In our survey, the first half of the questionnaire was about the types of lasers and its applications in different fields of dentistry. A total of nine questions were asked with multiple subsets and options of correct, incorrect, or do not know. The question-wise average revealed that the students were well aware of types of lasers and their advantages (average score of ≥1). However, the students showed insufficient knowledge in all the other questions (average score of <1). This indicates that the students were not aware of the laser applications in the various fields of dentistry. Apart from that they also had wrong information or misconceptions regarding several aspects of laser applications. This observation is serious in nature and would limit the complete and correct utilization of the lasers for patients. Our findings are in agreement with a study conducted in Saudi Arabia among final year dental students where they found that 76% had insufficient knowledge regarding various applications of dental lasers.[5]

The second set of questions was about the perceived adequacy of information about dental lasers. A majority of students (80%) felt that they were not provided with sufficient information about laser dentistry during their undergraduation. A large number of students (48%) were not provided with any information regarding lasers in the duration of the course. This observation is alarming and justifies the poor knowledge demonstrated by the students. Only 10% of them had assisted or performed laser treatments. This is in contrast with the results obtained in a survey conducted on the use of technology in the United states; it was observed that soft and hard tissue lasers were a part of the curriculum in 55% and 36% as clinical didactic and 39% and 12% as clinical experience level.[18] Such low contact rate observed in our study shows that the students were not exposed to the laser treatments in their course even in form of observation.

Almost the entire studied population were willing to obtain more information about lasers. When asked about the source of information they would like to receive the information from, most of them felt that the ideal source would be in the form of short-term CDE programs, workshops, modules, or certificate courses conducted by the colleges. This is also in accordance with the Saudi Arabia study where it was observed that 91.5% of the surveyed population felt that they were provided insufficient knowledge at their undergraduate level.[5]

In India, as per the Dental Council of India, even at the undergraduate level, the presence of a soft tissue laser unit is mandatory in the Department of Periodontics. However, the same is not mirrored in the undergraduate curriculum. The prescribed curriculum includes only an introduction to lasers in conservative and endodontic practice management regarding lasers at the undergraduate level. The last revision to the curriculum was made in 2007, and since then, the field of laser dentistry has expanded by leaps and bounds.[19] A curriculum revision faces several challenges such as being exhaustive, expensive, the expected resistance from students and faculty, and large scope of advancements. However, it is essential for dentistry to provide the best possible care to the patients. The relatively low knowledge showed by students in this study is an indication that it is time that the curriculum be revised. Apart from several other things, laser dentistry should be incorporated both in theory and in practical.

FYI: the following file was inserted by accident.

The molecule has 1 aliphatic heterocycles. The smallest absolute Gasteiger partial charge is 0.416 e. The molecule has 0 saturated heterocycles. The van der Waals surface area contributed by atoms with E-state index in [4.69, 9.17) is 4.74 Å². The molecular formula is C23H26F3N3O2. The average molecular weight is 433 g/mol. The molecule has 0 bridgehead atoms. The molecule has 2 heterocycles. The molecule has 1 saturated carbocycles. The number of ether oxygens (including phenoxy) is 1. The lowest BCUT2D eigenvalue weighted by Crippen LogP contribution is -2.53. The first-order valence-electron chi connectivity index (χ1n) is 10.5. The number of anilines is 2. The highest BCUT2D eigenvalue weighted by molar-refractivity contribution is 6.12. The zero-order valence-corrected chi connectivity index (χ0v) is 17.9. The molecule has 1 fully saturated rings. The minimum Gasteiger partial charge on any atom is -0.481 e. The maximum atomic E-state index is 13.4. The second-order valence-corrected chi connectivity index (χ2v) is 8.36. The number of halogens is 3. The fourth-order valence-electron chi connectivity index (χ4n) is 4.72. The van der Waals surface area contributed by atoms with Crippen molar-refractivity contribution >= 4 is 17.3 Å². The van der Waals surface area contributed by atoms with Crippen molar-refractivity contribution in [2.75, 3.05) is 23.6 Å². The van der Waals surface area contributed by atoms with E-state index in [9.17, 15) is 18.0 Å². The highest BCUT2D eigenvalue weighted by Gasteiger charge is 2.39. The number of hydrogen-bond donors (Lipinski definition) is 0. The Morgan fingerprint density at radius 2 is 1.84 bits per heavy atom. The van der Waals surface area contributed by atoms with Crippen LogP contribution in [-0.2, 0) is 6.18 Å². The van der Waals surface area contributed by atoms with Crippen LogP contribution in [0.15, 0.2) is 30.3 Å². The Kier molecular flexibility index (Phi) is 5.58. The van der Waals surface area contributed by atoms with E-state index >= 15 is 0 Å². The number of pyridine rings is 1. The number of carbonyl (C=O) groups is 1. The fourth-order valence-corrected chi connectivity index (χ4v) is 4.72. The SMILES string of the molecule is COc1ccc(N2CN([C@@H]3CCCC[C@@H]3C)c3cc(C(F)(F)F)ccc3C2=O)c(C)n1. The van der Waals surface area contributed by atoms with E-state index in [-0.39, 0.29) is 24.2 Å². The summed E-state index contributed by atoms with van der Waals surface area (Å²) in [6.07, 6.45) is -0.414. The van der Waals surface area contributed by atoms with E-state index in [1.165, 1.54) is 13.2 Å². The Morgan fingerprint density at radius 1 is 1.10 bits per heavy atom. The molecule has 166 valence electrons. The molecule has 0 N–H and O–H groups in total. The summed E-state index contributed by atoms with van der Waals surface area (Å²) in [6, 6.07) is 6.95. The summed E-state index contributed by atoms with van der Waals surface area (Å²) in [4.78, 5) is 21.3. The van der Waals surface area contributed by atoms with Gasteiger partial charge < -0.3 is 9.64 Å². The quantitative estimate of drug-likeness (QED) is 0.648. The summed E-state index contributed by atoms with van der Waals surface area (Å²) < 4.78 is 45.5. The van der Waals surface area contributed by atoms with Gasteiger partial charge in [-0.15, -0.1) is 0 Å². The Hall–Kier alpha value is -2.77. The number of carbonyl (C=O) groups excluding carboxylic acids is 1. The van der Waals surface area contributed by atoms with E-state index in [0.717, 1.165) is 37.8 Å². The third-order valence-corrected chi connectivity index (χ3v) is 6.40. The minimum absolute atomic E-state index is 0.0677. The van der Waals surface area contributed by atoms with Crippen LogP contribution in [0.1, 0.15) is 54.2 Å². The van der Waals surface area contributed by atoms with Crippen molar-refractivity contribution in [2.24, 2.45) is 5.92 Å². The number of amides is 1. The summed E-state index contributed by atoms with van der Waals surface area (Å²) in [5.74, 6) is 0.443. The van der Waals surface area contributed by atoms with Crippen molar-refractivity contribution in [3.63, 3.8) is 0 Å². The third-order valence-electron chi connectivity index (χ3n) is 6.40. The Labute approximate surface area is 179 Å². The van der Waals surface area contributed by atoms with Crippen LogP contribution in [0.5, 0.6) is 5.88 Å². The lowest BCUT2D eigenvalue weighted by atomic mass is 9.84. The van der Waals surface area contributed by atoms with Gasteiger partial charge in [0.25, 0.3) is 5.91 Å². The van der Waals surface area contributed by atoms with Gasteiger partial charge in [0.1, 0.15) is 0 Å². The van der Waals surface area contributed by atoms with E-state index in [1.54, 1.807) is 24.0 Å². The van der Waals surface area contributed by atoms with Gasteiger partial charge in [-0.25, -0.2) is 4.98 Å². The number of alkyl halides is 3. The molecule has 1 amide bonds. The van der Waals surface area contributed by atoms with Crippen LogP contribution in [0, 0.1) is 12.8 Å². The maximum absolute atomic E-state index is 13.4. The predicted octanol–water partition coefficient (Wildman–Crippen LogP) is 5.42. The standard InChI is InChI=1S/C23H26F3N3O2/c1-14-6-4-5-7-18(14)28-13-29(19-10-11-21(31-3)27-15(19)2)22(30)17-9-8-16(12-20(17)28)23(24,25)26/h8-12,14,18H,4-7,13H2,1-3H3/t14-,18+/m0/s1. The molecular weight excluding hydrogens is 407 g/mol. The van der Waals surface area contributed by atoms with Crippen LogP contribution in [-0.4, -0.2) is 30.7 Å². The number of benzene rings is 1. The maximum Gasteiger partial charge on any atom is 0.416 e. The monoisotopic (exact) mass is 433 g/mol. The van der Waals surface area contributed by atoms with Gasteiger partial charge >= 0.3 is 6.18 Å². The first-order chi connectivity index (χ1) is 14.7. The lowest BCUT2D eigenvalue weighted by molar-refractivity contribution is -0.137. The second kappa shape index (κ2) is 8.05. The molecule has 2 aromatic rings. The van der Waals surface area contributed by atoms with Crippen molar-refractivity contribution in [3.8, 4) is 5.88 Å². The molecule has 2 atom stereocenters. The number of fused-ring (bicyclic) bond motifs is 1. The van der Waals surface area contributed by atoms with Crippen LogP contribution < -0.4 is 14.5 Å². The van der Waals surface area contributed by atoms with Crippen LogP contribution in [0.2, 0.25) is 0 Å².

Currently, laser education in India can mainly be acquired in one of the following ways. There are several diploma courses of 6-month duration comprising of three to four modules. These provide in-depth theoretical and practical hands-on knowledge. However, the intake is low (25–40) and the fee charged is quite high (USD1500–3000).[20],[21],[22] Due to this, these courses are not very popular. The majority of people acquire knowledge through short-term (1–2 days) continuing dental education programs. These include lectures and hands-on training. This leaves the education in the hands of private companies and individual experts with primary commercial interests. This limits its impact on broader professional practice community.

In a survey by the American Dental Association, it was observed that 31% of patients consider it very important for a dental practitioner to have laser and 30% consider it important.[23] In another study assessing patient responses to Er:YAG laser when used for conservative dentistry, it was observed once the patients fully understood the advantages of laser therapy, 100% had high satisfaction with laser therapy and 89% would choose laser in future.[24] Keeping these findings in mind, to cope with the patient needs and expectations and also to be current with the latest technology, the best approach to laser education would be including it as a part of the curriculum.[25]

In the United States, a Standard Proficiency level of competency as described in the Curriculum Guidelines and Standards for Dental Laser Education is recommended before a dentist starts lasers in his or her practice.[26] In India, there are no set guidelines either for the course curriculum or for the minimum laser education required for dentists before using lasers in their practice. A dentist beginning laser practice more than often depends on the 1-hour demonstration provided by the company representatives. This limits the proper usage of lasers in practice. Similar guidelines concerning laser education and practice are required to be put in place to regularize the largely unregularized laser practice in India.

 Conclusion



Hence, within the limitations of our study, it can be concluded that the dental interns of Karnataka feel that the laser education provided to them in their BDS curriculum is insufficient and they desire more knowledge. Most of the surveyed interns have either incomplete or wrong information regarding the applications of lasers in the various fields of dentistry. In the light of our current observations, we feel that it is the need of the hour to revise the BDS. curriculum appropriately to expose students to dental lasers procedures from the theoretical and practical perspectives.

Financial support and sponsorship

Nil.

Conflicts of interest

There are no conflicts of interest.